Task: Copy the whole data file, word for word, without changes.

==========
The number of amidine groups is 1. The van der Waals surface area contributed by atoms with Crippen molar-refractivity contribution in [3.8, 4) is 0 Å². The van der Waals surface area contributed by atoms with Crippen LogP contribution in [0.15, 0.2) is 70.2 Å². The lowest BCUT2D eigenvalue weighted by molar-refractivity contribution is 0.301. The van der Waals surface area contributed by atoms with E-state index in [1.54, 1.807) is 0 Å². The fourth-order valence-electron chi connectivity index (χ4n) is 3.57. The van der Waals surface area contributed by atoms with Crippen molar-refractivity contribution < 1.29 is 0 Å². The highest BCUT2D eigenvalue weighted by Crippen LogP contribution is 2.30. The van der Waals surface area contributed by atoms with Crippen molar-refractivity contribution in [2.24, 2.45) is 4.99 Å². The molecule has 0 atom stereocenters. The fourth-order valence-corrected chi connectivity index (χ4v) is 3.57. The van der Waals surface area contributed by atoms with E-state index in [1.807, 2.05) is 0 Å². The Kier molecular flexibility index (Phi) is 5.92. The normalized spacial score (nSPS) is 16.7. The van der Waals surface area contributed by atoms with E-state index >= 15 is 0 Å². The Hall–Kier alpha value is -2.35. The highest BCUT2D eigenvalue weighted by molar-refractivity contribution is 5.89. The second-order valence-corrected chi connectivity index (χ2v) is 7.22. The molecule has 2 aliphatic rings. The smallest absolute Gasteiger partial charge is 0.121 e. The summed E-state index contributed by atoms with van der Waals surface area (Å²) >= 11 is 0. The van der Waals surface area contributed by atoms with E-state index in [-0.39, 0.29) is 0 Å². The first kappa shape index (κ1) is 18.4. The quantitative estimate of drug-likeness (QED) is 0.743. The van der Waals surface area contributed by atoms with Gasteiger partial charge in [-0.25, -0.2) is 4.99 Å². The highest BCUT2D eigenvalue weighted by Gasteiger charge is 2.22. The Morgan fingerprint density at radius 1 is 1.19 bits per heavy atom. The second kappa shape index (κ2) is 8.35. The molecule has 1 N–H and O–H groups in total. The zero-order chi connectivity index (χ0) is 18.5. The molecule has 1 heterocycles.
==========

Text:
The number of amidine groups is 1. The van der Waals surface area contributed by atoms with Crippen molar-refractivity contribution in [3.8, 4) is 0 Å². The van der Waals surface area contributed by atoms with Crippen LogP contribution in [0.15, 0.2) is 70.2 Å². The lowest BCUT2D eigenvalue weighted by molar-refractivity contribution is 0.301. The van der Waals surface area contributed by atoms with E-state index in [1.54, 1.807) is 0 Å². The fourth-order valence-electron chi connectivity index (χ4n) is 3.57. The van der Waals surface area contributed by atoms with Crippen molar-refractivity contribution < 1.29 is 0 Å². The highest BCUT2D eigenvalue weighted by Crippen LogP contribution is 2.30. The van der Waals surface area contributed by atoms with Crippen molar-refractivity contribution in [2.24, 2.45) is 4.99 Å². The molecule has 0 atom stereocenters. The fourth-order valence-corrected chi connectivity index (χ4v) is 3.57. The van der Waals surface area contributed by atoms with E-state index in [1.807, 2.05) is 0 Å². The Kier molecular flexibility index (Phi) is 5.92. The normalized spacial score (nSPS) is 16.7. The van der Waals surface area contributed by atoms with E-state index >= 15 is 0 Å². The Hall–Kier alpha value is -2.35. The highest BCUT2D eigenvalue weighted by molar-refractivity contribution is 5.89. The second-order valence-corrected chi connectivity index (χ2v) is 7.22. The molecule has 2 aliphatic rings. The smallest absolute Gasteiger partial charge is 0.121 e. The summed E-state index contributed by atoms with van der Waals surface area (Å²) >= 11 is 0. The van der Waals surface area contributed by atoms with E-state index in [-0.39, 0.29) is 0 Å². The first kappa shape index (κ1) is 18.4. The quantitative estimate of drug-likeness (QED) is 0.743. The van der Waals surface area contributed by atoms with Gasteiger partial charge in [-0.25, -0.2) is 4.99 Å². The highest BCUT2D eigenvalue weighted by Gasteiger charge is 2.22. The Morgan fingerprint density at radius 1 is 1.19 bits per heavy atom. The second kappa shape index (κ2) is 8.35. The molecule has 1 N–H and O–H groups in total. The zero-order chi connectivity index (χ0) is 18.5. The molecule has 1 heterocycles.